Sunday, July 12, 2009

Gooood adventure!

Still writing from Luang Prabang- sweating buckets in an internet cafe.

The last two days were something else! What a great adventure we had on our trek to the village. Both Ashley and I started out feeling much less than 100%, and wondered if we should be going ahead with the weekend plan...6 hours trekking, 2 hours kayaking, 40 kilometers of biking. And a whole lot of Laos sunshine/sizzling heat! The tour group, Green Adventure Laos, suggested we shorten our trek to 3 hours so we decided to give it a go. We were joined by another Canadian teacher and our excellent guide, Sittha.

The trek up the mountain was awesome, but very very tiring by the time we were on the steep climb up, right under the sun. We waded through streams up to our knees, and the most memorable part was spending time with the farmers in the rice paddies. We waded in and helped out with a few bushels. It was one of the many moments I've had on this trip where a reality hit home...the life of a farmer in Asia. My feet slithered into the hot, hot muddy water and it felt unimaginable that this was their everyday life. Makes a very comfortable Canadian wonder (there would be more wondering on this day). On the way up, we also saw a young dad, mom and baby feasting? on rat. They love to eat rat in the village...sorry, I didn't have the chance. :)

After tackling the mountain (this felt like no small feat!) we were very pleased to arrive in our village. I had suspicions that it would be some fake village set up for tourists. Ha! This was definitely the real deal. It was such an interesting spot to hang out in for the day. The village was bustling with tons of kids, which made it an instant hit in my books...especially for taking pictures! Most of the little kids didn't wear clothes, and neither did the Grandmas. I had a National Geographic/am I dreaming? moment when a shirtless and saggy-boobed elderly woman came up to me and grabbed the flubber on my arms...measuring it like she had one of those fancy fat calipers. She laughed and laughed. She had those long ears because of her drooping, heavy earrings. Where the heck am I?! There was no electricity in the village. Most of the men cared for the children, strapped to their backs. The entire village was also an animal farm, and I had almost written an entire script for the next Disney movie- that was fun.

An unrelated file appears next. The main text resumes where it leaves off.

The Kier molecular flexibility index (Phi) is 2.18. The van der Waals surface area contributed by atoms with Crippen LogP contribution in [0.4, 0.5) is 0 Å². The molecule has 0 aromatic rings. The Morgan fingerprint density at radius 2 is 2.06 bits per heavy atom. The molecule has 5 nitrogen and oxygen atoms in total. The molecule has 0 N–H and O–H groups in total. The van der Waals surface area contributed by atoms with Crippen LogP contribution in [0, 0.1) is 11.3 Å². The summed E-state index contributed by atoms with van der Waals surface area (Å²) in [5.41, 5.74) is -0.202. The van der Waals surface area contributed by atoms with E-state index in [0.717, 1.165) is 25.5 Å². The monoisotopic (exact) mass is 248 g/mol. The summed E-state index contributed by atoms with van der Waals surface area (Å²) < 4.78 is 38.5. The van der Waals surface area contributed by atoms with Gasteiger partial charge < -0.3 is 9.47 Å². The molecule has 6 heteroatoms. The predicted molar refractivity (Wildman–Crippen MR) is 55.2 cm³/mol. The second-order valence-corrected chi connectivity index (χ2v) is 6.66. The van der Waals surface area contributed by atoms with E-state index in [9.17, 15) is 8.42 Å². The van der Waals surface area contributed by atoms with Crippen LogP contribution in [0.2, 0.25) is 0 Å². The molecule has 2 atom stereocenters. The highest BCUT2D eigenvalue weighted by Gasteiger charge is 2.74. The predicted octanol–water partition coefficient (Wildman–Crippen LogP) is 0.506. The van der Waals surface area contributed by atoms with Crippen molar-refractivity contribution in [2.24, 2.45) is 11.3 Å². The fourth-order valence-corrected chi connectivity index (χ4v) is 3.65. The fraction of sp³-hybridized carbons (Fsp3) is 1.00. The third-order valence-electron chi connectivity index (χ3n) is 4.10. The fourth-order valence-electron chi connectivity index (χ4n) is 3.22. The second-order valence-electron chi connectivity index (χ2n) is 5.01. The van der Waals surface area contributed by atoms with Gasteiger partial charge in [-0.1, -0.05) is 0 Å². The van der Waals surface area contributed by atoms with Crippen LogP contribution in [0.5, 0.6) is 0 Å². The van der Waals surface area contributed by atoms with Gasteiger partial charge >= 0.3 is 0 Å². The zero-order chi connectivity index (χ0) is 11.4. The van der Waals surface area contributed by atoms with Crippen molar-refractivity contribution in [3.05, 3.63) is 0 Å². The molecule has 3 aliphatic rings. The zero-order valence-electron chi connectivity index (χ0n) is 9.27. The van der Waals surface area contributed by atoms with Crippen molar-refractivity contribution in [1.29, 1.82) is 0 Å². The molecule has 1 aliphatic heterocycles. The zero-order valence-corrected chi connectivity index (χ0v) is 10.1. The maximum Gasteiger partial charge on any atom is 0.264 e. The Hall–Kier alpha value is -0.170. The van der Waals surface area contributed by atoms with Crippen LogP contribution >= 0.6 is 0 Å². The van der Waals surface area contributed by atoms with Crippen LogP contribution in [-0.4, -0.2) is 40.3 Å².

As mentioned in the previous post, Southeast Asia loves to describe things and places as "same, same...but different". While gawking at the different-ness of this village, I also smiled many times over at the same-ness of this village and life as I know it. Some examples? Little boys making farting noises with their arms stuck in their armpits. Kids using the international decision-making strategy: rock, paper, scissors. Crying babies up late into the night. Kids creating forts. Men making opium and smoking it and then offering it to the tourists...oh wait, maybe not so same-same!!!! (And NO, we didn't say yes to that offer, though apparently many other backpackers are eager to try it out)

We slept in something like a storage space you might see on a farm. It was fine, though we didn't sleep all that well (our place at the refugee camp was actually more comfortable). Between the crying baby next door, the roosters, and a heavy storm, it didn't make for a great night. Anyway, we woke up, ate some breakfast and started our day. Trekking down the mountain first- took about an hour and a half. I forgot to mention how BEAUTIFUL this place was! Green mountains spotted with trees, rice paddies, all resting in the clouds. We trekked down and then kayaked along the chocolatey river for another hour and a half. We ate some lunch, and then finished our adventure with a 40 kilometer bike ride back to town. HOOFTA! This was a great experience for me- I have never biked that far before, especially not in the plus 35 degree temperatures. It was a really good challenge and I will definitely sleep well tonight!!!

So, that was our adventure! It's time for bed, and then tomorrow is a traveling day- saying goodbye to Laos and hello to Cambodia!


Alison said...

wah! sounds like huge adventures! i can't wait until the pictures start cropping up!

Dana said...

wow!!! i love it that you got to help in the rice paddies...what a unique experience!

sagged boobed lady...hmmm...not so much! BUT, definitely a memorable moment! :)

enjoy the rest of your adventures!